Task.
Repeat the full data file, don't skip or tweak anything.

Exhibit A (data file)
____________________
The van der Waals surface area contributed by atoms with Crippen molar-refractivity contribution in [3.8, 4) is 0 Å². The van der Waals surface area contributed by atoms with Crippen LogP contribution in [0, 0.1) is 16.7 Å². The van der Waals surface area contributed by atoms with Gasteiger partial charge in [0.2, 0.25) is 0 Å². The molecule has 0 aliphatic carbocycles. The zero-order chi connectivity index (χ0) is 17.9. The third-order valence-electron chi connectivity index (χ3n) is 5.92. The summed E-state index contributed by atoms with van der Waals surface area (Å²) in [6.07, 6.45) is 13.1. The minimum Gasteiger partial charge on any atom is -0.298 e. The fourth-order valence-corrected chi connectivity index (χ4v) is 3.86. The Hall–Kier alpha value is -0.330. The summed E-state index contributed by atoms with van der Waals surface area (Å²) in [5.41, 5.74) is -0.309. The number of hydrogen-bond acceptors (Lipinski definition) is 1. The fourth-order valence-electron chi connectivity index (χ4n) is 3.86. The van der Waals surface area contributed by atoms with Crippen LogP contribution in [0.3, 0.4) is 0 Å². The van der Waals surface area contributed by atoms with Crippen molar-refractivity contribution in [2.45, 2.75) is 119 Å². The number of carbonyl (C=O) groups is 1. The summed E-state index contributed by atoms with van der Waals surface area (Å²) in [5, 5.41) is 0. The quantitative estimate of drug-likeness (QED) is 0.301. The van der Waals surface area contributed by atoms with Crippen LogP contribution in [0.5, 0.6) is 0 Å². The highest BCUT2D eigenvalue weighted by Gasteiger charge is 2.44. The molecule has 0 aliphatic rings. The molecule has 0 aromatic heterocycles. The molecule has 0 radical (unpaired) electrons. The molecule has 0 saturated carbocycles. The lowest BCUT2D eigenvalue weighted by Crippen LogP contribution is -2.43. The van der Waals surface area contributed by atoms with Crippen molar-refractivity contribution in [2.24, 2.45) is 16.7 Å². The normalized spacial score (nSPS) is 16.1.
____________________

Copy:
The van der Waals surface area contributed by atoms with Crippen molar-refractivity contribution in [3.8, 4) is 0 Å². The van der Waals surface area contributed by atoms with Crippen LogP contribution in [0, 0.1) is 16.7 Å². The van der Waals surface area contributed by atoms with Gasteiger partial charge in [0.2, 0.25) is 0 Å². The molecule has 0 aliphatic carbocycles. The zero-order chi connectivity index (χ0) is 17.9. The third-order valence-electron chi connectivity index (χ3n) is 5.92. The summed E-state index contributed by atoms with van der Waals surface area (Å²) in [6.07, 6.45) is 13.1. The minimum Gasteiger partial charge on any atom is -0.298 e. The fourth-order valence-corrected chi connectivity index (χ4v) is 3.86. The Hall–Kier alpha value is -0.330. The summed E-state index contributed by atoms with van der Waals surface area (Å²) in [5.41, 5.74) is -0.309. The number of hydrogen-bond acceptors (Lipinski definition) is 1. The fourth-order valence-electron chi connectivity index (χ4n) is 3.86. The van der Waals surface area contributed by atoms with Crippen LogP contribution in [0.3, 0.4) is 0 Å². The van der Waals surface area contributed by atoms with Crippen molar-refractivity contribution in [2.45, 2.75) is 119 Å². The number of carbonyl (C=O) groups is 1. The summed E-state index contributed by atoms with van der Waals surface area (Å²) in [5, 5.41) is 0. The quantitative estimate of drug-likeness (QED) is 0.301. The van der Waals surface area contributed by atoms with Crippen LogP contribution in [0.5, 0.6) is 0 Å². The highest BCUT2D eigenvalue weighted by Gasteiger charge is 2.44. The molecule has 0 aliphatic rings. The molecule has 0 aromatic heterocycles. The molecule has 0 radical (unpaired) electrons. The molecule has 0 saturated carbocycles. The lowest BCUT2D eigenvalue weighted by Crippen LogP contribution is -2.43. The van der Waals surface area contributed by atoms with Crippen molar-refractivity contribution in [2.24, 2.45) is 16.7 Å². The normalized spacial score (nSPS) is 16.1.